US warns Russia of 'dark path' to isolation over Ukraine crisisWednesday 19 March 2014 21.41
The United States has warned Moscow it was on a "dark path" to isolation after Russian troops stormed Ukraine's naval headquarters in the Crimean port of Sevastopol and raised their flag.
The seizure came as Russia and the West dug in for a long confrontation over Moscow's annexation of Crimea.
"As long as Russia continues on this dark path, they will face increasing political and economic isolation," said US Vice President Joe Biden.
He was referring to reports of armed attacks against Ukrainian military personnel in Crimea.
Mr Biden was in the Lithuanian capital Vilnius, part of a quick trip to reassure Baltic allies worried about what an emboldened Russia might mean for their nations.
Lithuania, along with Estonia and Latvia, are NATO members.
"There is an attempt, using brutal force, to redraw borders of the European states and to destroy the post-war architecture of Europe," Lithuanian President Dalia Grybauskaite said.
United Nations chief Ban Ki-moon will meet Russian President Vladimir Putin in Moscow tomorrow and travels to Kiev on Friday.
Elsewhere, the head of Ukraine's state television channel was assaulted by three members of parliament and forced to write a letter of resignation.
The three, from the far right Svoboda party, attacked the station chief because he broadcast the treaty-signing ceremony between Russian President Vladimir Putin and Crimean leaders.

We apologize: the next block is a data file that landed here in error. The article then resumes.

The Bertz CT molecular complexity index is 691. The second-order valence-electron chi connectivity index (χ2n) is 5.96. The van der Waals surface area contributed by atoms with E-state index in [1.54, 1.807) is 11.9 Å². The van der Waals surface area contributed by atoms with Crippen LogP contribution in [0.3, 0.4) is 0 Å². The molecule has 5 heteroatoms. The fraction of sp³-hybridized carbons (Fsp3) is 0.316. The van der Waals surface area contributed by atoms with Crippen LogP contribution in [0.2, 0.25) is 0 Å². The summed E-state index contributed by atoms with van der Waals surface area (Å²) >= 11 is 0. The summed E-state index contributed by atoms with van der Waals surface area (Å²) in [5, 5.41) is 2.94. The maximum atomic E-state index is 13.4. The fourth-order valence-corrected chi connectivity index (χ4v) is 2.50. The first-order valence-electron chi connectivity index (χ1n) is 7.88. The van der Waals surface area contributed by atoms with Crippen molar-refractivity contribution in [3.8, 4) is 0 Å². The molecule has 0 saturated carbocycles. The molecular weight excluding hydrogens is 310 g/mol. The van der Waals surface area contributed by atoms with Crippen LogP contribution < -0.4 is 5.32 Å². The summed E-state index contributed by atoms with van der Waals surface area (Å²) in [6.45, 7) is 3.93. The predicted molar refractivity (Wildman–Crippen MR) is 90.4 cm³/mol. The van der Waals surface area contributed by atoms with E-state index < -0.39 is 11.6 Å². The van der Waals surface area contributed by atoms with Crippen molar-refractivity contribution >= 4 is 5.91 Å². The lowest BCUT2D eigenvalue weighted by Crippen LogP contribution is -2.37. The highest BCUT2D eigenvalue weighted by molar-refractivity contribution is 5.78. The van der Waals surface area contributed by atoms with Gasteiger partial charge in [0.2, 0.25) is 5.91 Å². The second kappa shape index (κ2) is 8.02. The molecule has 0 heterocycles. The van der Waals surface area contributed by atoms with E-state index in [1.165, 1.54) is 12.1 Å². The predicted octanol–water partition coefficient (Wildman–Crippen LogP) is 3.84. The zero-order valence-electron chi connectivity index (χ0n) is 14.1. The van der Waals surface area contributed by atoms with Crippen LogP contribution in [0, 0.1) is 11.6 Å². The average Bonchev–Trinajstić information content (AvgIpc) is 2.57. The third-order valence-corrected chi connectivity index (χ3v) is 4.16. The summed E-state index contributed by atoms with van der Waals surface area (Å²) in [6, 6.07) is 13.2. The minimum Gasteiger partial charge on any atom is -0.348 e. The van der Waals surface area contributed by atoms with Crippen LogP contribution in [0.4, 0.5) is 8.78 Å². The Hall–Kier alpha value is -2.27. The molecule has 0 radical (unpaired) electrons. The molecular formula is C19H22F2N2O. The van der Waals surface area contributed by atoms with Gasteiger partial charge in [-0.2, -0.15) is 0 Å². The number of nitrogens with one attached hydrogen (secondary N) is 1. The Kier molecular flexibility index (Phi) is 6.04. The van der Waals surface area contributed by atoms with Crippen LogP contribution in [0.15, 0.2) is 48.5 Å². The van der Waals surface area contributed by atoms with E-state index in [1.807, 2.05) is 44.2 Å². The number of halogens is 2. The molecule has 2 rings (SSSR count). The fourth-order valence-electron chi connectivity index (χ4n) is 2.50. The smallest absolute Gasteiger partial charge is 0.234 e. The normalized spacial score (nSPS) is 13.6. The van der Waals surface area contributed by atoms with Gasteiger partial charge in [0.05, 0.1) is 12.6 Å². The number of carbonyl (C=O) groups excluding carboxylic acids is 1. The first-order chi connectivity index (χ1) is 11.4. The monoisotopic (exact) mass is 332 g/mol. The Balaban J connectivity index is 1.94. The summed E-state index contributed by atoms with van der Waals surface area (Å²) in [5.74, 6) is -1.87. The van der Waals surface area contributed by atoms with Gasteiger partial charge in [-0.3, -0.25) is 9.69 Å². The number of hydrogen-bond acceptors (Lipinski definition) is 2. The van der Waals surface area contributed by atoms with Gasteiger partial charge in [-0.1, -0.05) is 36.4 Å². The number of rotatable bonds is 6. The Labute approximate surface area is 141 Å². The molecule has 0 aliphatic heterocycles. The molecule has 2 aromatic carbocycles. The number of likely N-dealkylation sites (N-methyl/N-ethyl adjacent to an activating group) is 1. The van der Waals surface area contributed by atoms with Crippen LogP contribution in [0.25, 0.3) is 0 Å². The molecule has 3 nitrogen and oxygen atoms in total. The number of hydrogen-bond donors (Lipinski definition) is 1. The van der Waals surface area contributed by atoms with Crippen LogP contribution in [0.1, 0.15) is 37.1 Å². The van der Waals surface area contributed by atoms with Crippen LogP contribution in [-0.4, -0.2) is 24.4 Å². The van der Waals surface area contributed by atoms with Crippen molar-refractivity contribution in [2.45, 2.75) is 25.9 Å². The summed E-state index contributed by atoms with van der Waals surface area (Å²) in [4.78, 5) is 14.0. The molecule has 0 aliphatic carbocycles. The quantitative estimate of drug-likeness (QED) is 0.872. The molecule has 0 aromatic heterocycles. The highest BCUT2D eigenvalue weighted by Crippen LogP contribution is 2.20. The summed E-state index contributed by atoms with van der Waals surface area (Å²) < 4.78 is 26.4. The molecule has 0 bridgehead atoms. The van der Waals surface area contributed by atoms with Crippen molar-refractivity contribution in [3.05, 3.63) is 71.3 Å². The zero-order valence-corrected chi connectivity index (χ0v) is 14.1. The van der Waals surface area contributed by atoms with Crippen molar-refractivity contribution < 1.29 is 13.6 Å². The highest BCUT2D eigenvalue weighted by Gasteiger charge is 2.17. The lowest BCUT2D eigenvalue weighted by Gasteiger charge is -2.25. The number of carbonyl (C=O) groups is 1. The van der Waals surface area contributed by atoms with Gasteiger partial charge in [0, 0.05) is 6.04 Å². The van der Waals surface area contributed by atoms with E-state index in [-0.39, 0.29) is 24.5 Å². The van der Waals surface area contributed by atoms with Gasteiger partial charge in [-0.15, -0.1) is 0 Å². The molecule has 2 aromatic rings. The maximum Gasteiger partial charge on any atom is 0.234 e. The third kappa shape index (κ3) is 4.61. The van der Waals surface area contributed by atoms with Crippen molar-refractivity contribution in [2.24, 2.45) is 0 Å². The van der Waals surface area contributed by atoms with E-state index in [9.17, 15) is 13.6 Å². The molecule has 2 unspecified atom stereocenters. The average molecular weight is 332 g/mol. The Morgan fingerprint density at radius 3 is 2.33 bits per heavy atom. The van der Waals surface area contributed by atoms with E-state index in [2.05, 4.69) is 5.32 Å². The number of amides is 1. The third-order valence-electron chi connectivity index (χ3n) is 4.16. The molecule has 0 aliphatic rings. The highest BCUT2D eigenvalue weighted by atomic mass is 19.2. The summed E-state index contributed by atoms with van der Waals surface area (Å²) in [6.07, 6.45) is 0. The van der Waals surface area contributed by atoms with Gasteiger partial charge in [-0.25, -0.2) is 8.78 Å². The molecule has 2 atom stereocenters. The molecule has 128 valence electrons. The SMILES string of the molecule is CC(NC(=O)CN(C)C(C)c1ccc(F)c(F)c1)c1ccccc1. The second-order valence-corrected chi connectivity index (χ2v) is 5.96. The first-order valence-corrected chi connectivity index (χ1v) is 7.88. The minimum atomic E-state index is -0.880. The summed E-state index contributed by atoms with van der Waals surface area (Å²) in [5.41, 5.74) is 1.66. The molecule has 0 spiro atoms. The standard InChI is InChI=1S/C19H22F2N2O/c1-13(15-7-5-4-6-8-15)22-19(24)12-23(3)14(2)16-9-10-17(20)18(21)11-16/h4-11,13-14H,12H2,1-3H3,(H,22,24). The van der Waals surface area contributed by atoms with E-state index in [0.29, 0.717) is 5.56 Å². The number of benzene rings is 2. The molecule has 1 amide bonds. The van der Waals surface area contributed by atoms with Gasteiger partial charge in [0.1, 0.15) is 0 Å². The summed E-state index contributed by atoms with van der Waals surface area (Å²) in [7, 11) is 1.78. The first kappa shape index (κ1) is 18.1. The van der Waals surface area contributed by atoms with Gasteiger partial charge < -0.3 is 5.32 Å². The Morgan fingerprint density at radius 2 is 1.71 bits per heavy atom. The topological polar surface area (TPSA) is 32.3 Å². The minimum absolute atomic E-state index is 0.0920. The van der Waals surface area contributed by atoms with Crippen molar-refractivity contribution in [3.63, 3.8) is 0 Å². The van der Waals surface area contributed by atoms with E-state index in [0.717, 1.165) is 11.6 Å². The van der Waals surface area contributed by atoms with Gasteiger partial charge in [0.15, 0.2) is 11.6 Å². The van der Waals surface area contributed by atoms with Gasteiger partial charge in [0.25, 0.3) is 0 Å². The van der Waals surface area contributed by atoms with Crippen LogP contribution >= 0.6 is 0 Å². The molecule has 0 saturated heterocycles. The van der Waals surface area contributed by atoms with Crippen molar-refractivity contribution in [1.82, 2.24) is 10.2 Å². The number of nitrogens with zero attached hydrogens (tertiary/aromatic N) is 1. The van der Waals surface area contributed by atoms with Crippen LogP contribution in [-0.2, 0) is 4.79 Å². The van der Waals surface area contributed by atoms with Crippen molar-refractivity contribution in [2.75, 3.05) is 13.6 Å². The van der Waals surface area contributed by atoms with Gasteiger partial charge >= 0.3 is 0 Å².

The incident was condemned by the Ukrainian prime minister who said it was unacceptable in a democratic society.
Russian politicians have raced to ratify the treaty making Crimea part of Russia by the end of the week, despite threats of further sanctions from Washington and Brussels.
The Russian military moved swiftly to neutralise any threat of armed resistance in the region.
"This morning they stormed the compound. They cut the gates open, but I heard no shooting," said Oleksander Balanyuk, a captain in the navy, walking out of the compound in his uniform and carrying his belongings.
"This thing should have been solved politically. Now all I can do is stand here at the gate. There is nothing else I can do," he said.
Ukrainian military spokesman Vladislav Seleznyov said the commander of the Ukrainian navy, Admiral Sergiy Gayduk, was driven away by what appeared to be Russian special forces.
Deadline set for release of Ukrainian navy chief
In Kiev, acting President Oleksander Turchynov threatened to take action if pressure on Ukrainian forces in Crimea did not stop.
"If by 2100 all provocations against Ukrainian troops have not stopped and Admiral Gayduk and all other hostages ... are not released, the authorities will take appropriate measures, including of a technical and technological nature," he said in a statement posted online.
Most of Crimea's electricity, water and food is supplied from the Ukrainian mainland and Mr Turchynov's comments suggest Kiev could be prepared to squeeze the supplies.
"The Russian military is cynically refusing to negotiate ending the provocations and releasing the hostages," Mr Turchynov said.
In Washington, the White House condemned Russian moves to seize Ukrainian military installations, saying they are creatin ga dangerous situation.
NATO accused Russia of trying to "redraw the map of Europe".